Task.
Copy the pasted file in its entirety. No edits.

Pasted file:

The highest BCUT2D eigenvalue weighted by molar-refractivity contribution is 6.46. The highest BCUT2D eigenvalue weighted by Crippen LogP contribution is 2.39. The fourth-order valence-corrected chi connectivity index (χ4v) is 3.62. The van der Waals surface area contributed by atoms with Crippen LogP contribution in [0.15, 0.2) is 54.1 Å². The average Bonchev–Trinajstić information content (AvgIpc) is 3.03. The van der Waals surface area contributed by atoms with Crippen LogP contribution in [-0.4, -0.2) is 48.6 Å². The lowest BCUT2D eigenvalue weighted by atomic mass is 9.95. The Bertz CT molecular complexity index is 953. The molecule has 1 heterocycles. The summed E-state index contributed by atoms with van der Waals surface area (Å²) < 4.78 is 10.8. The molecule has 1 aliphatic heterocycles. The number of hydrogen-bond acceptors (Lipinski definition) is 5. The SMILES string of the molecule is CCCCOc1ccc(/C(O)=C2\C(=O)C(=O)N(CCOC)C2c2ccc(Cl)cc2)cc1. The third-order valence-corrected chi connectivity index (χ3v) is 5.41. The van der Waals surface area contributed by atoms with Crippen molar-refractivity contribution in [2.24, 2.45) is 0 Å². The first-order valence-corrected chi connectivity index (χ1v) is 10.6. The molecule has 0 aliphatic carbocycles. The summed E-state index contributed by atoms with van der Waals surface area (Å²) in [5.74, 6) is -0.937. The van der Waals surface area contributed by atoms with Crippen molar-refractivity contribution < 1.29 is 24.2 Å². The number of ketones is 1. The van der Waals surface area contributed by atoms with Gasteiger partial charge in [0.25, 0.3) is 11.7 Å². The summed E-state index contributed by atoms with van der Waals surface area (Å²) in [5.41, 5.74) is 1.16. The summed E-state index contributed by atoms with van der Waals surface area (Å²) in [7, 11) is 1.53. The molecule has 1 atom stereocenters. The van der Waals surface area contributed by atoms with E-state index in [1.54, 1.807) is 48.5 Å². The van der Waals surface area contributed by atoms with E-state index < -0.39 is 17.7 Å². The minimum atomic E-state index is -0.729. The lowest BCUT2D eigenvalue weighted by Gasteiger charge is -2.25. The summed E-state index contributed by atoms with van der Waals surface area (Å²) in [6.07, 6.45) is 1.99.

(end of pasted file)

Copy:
The highest BCUT2D eigenvalue weighted by molar-refractivity contribution is 6.46. The highest BCUT2D eigenvalue weighted by Crippen LogP contribution is 2.39. The fourth-order valence-corrected chi connectivity index (χ4v) is 3.62. The van der Waals surface area contributed by atoms with Crippen LogP contribution in [0.15, 0.2) is 54.1 Å². The average Bonchev–Trinajstić information content (AvgIpc) is 3.03. The van der Waals surface area contributed by atoms with Crippen LogP contribution in [-0.4, -0.2) is 48.6 Å². The lowest BCUT2D eigenvalue weighted by atomic mass is 9.95. The Bertz CT molecular complexity index is 953. The molecule has 1 heterocycles. The summed E-state index contributed by atoms with van der Waals surface area (Å²) < 4.78 is 10.8. The molecule has 1 aliphatic heterocycles. The number of hydrogen-bond acceptors (Lipinski definition) is 5. The SMILES string of the molecule is CCCCOc1ccc(/C(O)=C2\C(=O)C(=O)N(CCOC)C2c2ccc(Cl)cc2)cc1. The third-order valence-corrected chi connectivity index (χ3v) is 5.41. The van der Waals surface area contributed by atoms with Crippen molar-refractivity contribution in [2.24, 2.45) is 0 Å². The first-order valence-corrected chi connectivity index (χ1v) is 10.6. The molecule has 0 aliphatic carbocycles. The summed E-state index contributed by atoms with van der Waals surface area (Å²) in [5.74, 6) is -0.937. The van der Waals surface area contributed by atoms with Crippen molar-refractivity contribution < 1.29 is 24.2 Å². The number of ketones is 1. The van der Waals surface area contributed by atoms with Gasteiger partial charge in [0.25, 0.3) is 11.7 Å². The summed E-state index contributed by atoms with van der Waals surface area (Å²) in [5.41, 5.74) is 1.16. The summed E-state index contributed by atoms with van der Waals surface area (Å²) in [7, 11) is 1.53. The molecule has 1 atom stereocenters. The van der Waals surface area contributed by atoms with E-state index in [1.54, 1.807) is 48.5 Å². The van der Waals surface area contributed by atoms with E-state index < -0.39 is 17.7 Å². The minimum atomic E-state index is -0.729. The lowest BCUT2D eigenvalue weighted by Gasteiger charge is -2.25. The summed E-state index contributed by atoms with van der Waals surface area (Å²) in [6.07, 6.45) is 1.99.